I wanted a book trailer for “Final Sail,” my new Dead-End Job mystery. All the cool kids have one. Book trailers are good selling tools. Bookstores post them on their Websites or use them in e-newletters. TV and radio stations use them on their sites, too.
Kelly Nichols at LookABook created my trailer. Kelly is one half of the award-winning P.J. Parrish. For “Pumped for Murder,” my tenth Dead-End Job mystery, Kelly made a book trailer that was a 1:50 seconds.
For “Final Sail,” author James Swain suggested I try a shorter trailer. Thanks to Twitter, readers are getting used shorter messages.
My new “Final Sail” trailer would be only 45 seconds. Since I host a radio talk show for Radio Ear Network, I voiced it.
Kelly worked with this synopsis: Private eye Helen tries to catch an emerald smuggler on a luxury yacht, while she works undercover as a stewardess, serving snobs, scrubbing floors, and cleaning up after a pampered poodle. Meanwhile, Phil investigates a sexy gold digger, Blossom Zerling, who may have murdered her rich old husband.
Kelly put together two sample videos with music. I chose the version I liked. But I figured I was too close to the subject. The Penguin publicist gave this useful advice: Leave the “call to action” – the Website address and “available in e-book and hardcover” information – up longer.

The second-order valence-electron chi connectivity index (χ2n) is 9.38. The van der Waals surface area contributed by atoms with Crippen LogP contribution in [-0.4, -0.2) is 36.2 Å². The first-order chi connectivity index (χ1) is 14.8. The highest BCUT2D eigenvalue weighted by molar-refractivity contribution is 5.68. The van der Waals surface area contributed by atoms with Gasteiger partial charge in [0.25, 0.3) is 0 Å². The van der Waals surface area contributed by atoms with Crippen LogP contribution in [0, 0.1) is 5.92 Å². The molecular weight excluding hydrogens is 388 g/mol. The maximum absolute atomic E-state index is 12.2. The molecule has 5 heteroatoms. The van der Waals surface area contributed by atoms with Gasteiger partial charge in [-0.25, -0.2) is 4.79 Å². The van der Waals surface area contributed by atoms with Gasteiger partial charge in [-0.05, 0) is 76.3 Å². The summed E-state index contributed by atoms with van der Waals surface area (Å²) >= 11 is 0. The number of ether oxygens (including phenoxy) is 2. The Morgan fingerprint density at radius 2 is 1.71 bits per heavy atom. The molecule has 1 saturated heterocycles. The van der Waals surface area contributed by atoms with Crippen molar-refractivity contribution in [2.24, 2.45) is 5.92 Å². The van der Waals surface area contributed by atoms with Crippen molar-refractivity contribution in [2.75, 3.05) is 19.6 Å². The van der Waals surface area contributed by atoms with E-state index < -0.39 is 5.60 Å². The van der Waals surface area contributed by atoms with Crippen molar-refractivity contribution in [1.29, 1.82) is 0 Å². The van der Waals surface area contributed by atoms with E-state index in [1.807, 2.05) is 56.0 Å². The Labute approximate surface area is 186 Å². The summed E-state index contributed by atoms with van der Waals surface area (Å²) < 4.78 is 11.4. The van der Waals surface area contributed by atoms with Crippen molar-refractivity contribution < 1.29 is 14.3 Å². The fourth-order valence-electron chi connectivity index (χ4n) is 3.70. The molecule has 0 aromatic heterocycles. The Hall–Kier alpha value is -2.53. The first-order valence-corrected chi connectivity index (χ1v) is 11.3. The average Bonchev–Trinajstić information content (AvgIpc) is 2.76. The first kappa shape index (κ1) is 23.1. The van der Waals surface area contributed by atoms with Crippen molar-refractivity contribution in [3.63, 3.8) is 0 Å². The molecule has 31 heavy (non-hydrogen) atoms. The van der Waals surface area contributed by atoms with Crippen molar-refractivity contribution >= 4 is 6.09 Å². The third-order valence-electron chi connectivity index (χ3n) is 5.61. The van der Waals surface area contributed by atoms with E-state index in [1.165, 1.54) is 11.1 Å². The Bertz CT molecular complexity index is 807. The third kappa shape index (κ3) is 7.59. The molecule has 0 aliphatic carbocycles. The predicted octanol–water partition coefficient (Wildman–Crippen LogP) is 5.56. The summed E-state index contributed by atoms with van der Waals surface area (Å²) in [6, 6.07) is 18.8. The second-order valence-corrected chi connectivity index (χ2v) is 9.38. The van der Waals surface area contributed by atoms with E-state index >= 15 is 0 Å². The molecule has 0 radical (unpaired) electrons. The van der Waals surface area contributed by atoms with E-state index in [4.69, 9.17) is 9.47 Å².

Next, I asked for focus group volunteers on various mystery lists. Seven women between the ages of 30 and 50 – my prime readership – volunteered.
The focus group saw things I didn’t.
Helen scrubs toilets as yacht stewardess. My sample trailer had video of a brush scrubbing a toilet. The focus group resounding nixed it. “Makes me want to hurl,” said one woman.
I flushed the toilet.
Several wondered why the Zerling mansion looked spooky, and asked why a skeleton was stalking the grounds. The Zerlings were given a conventional Florida mansion, and we buried the skeleton.
The sample video had a captain in a pirate uniform. He was cute, but the focus group wondered why he was there. The captain was deep-sixed, along with a hard-to-make-out horde of emeralds. They were replaced with two rotating emeralds.
Kelly included all ten Dead-End Job covers. “I would like to see your book titles a little slower,” one woman said. “You never know when someone will walk into a B & N and spy a title and remember that it's you.”
Here’s the final version of the “Final Sail” book trailer. Like the song says, I get by with a little help from my friends.
What do you think?
Have you ever put together your own focus group?